HIV prevalence and incidence are no longer falling in southwest Uganda: evidence from a rural population cohort 1989–2005

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Abstract

Background:

Throughout the 1990s, HIV-1 prevalence and incidence were falling in Uganda. Recently, some researchers have noticed that HIV-1 prevalence is levelling off. We examine prevalence, incidence, and sexual behaviour trends in a rural population cohort in Uganda over 16 years.

Methods:

We report prevalence by survey round and incidence by calendar year from a prospective general population cohort study. Using logistic regression Wald tests, we examined casual partners, condom use, and pregnancies. We examined age at sexual debut by means of life tables.

Results:

HIV-1 prevalence declined from 8.5% in 1990/1991 to 6.2% in 1999/2000, and thereafter rose to 7.7% in 2004/2005. Incidence (per 1000 person-years at risk) fell from 7.5 in 1990 to 4.1 in 1998, and thereafter increased to 5.0 by 2004. The 2005 incidence estimate reached an all-time low of 2.5, but the preliminary 2006 estimate shows a rise again. Incidence trends varied by age and sex. Some sexual behaviour indicators showed more risky behaviour in recent years compared with the 1990s, whereas others indicated that the reduction in risky behaviour that began in the 1990s continues.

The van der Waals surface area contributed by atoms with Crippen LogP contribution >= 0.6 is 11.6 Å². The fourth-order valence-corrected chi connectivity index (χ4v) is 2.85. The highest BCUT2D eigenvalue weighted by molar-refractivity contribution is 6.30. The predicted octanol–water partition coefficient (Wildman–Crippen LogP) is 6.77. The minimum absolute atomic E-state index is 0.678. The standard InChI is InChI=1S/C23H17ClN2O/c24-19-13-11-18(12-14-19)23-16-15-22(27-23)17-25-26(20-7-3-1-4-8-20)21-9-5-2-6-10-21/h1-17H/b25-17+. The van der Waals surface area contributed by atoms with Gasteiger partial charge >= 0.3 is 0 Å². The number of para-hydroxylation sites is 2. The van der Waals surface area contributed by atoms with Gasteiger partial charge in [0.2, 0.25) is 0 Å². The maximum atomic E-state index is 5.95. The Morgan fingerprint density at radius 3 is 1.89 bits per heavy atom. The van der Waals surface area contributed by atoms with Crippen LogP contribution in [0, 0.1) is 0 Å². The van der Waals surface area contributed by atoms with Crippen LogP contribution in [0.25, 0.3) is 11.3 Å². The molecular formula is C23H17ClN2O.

Conclusion:

HIV-1 prevalence is rising in this cohort. Incidence is stabilizing, and shows signs of increasing among some subgroups. The extent to which changing sexual behaviour has played a role in these epidemiological trends is unclear, but it is likely to have contributed. To solidify the success that Uganda had throughout the 1990s in controlling the HIV epidemic, the efforts in HIV prevention need to be re-strengthened, using all strategies known.

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